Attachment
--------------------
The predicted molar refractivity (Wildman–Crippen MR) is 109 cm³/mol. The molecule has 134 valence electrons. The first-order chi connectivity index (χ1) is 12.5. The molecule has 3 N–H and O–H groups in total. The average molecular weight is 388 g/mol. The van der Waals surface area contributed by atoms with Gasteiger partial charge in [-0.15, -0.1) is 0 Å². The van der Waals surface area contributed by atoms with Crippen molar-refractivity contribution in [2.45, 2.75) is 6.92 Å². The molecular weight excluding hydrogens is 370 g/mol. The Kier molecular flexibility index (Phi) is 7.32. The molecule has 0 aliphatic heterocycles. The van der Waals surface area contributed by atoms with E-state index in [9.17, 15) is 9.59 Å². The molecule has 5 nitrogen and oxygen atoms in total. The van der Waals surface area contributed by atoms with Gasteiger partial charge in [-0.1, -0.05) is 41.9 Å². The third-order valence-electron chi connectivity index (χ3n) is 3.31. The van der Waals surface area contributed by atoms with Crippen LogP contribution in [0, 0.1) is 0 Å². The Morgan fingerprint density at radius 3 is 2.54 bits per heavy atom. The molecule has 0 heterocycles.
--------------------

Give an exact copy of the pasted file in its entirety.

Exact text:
The predicted molar refractivity (Wildman–Crippen MR) is 109 cm³/mol. The molecule has 134 valence electrons. The first-order chi connectivity index (χ1) is 12.5. The molecule has 3 N–H and O–H groups in total. The average molecular weight is 388 g/mol. The van der Waals surface area contributed by atoms with Gasteiger partial charge in [-0.15, -0.1) is 0 Å². The van der Waals surface area contributed by atoms with Crippen molar-refractivity contribution in [2.45, 2.75) is 6.92 Å². The molecular weight excluding hydrogens is 370 g/mol. The Kier molecular flexibility index (Phi) is 7.32. The molecule has 0 aliphatic heterocycles. The van der Waals surface area contributed by atoms with E-state index in [9.17, 15) is 9.59 Å². The molecule has 5 nitrogen and oxygen atoms in total. The van der Waals surface area contributed by atoms with Gasteiger partial charge in [-0.1, -0.05) is 41.9 Å². The third-order valence-electron chi connectivity index (χ3n) is 3.31. The van der Waals surface area contributed by atoms with Crippen LogP contribution in [0, 0.1) is 0 Å². The Morgan fingerprint density at radius 3 is 2.54 bits per heavy atom. The molecule has 0 heterocycles.